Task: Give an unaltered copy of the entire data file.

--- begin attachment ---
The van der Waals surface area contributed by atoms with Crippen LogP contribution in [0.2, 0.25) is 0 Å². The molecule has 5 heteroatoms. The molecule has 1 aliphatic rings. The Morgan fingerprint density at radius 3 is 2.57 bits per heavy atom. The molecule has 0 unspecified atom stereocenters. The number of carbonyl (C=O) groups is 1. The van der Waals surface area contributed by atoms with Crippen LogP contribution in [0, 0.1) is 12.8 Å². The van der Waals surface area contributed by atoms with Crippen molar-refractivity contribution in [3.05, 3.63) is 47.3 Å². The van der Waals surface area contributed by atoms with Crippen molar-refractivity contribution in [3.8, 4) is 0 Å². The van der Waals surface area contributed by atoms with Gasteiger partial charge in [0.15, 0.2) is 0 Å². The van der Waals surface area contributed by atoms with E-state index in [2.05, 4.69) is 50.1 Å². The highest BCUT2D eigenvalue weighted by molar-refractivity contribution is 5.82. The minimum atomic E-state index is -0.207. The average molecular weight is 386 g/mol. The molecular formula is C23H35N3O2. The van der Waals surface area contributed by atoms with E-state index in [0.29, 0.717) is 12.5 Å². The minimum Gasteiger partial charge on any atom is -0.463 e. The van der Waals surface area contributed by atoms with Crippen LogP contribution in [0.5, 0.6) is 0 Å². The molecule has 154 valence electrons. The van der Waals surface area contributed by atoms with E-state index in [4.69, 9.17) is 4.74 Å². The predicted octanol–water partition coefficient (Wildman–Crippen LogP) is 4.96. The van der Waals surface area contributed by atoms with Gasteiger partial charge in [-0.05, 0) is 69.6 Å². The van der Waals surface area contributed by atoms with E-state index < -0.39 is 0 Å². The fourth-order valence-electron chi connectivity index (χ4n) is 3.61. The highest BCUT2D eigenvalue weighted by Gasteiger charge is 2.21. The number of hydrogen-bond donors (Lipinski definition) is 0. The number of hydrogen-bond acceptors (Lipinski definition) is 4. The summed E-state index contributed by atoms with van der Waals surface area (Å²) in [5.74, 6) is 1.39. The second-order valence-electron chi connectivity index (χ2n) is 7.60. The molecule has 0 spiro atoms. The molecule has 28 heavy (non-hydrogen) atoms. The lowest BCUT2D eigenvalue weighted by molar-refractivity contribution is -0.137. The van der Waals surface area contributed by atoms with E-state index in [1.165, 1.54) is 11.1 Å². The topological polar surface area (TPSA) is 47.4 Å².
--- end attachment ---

The van der Waals surface area contributed by atoms with Crippen LogP contribution in [0.2, 0.25) is 0 Å². The molecule has 5 heteroatoms. The molecule has 1 aliphatic rings. The Morgan fingerprint density at radius 3 is 2.57 bits per heavy atom. The molecule has 0 unspecified atom stereocenters. The number of carbonyl (C=O) groups is 1. The van der Waals surface area contributed by atoms with Crippen LogP contribution in [0, 0.1) is 12.8 Å². The van der Waals surface area contributed by atoms with Crippen molar-refractivity contribution in [3.05, 3.63) is 47.3 Å². The van der Waals surface area contributed by atoms with Crippen molar-refractivity contribution in [3.8, 4) is 0 Å². The van der Waals surface area contributed by atoms with Gasteiger partial charge in [0.15, 0.2) is 0 Å². The van der Waals surface area contributed by atoms with E-state index in [2.05, 4.69) is 50.1 Å². The highest BCUT2D eigenvalue weighted by molar-refractivity contribution is 5.82. The minimum atomic E-state index is -0.207. The average molecular weight is 386 g/mol. The molecular formula is C23H35N3O2. The van der Waals surface area contributed by atoms with E-state index in [0.29, 0.717) is 12.5 Å². The minimum Gasteiger partial charge on any atom is -0.463 e. The van der Waals surface area contributed by atoms with Crippen LogP contribution in [0.5, 0.6) is 0 Å². The molecule has 154 valence electrons. The van der Waals surface area contributed by atoms with E-state index in [4.69, 9.17) is 4.74 Å². The predicted octanol–water partition coefficient (Wildman–Crippen LogP) is 4.96. The van der Waals surface area contributed by atoms with Gasteiger partial charge in [-0.05, 0) is 69.6 Å². The van der Waals surface area contributed by atoms with E-state index < -0.39 is 0 Å². The fourth-order valence-electron chi connectivity index (χ4n) is 3.61. The highest BCUT2D eigenvalue weighted by Gasteiger charge is 2.21. The number of hydrogen-bond donors (Lipinski definition) is 0. The number of hydrogen-bond acceptors (Lipinski definition) is 4. The summed E-state index contributed by atoms with van der Waals surface area (Å²) in [5.74, 6) is 1.39. The second-order valence-electron chi connectivity index (χ2n) is 7.60. The molecule has 0 spiro atoms. The molecule has 28 heavy (non-hydrogen) atoms. The lowest BCUT2D eigenvalue weighted by molar-refractivity contribution is -0.137. The van der Waals surface area contributed by atoms with E-state index in [1.165, 1.54) is 11.1 Å². The topological polar surface area (TPSA) is 47.4 Å².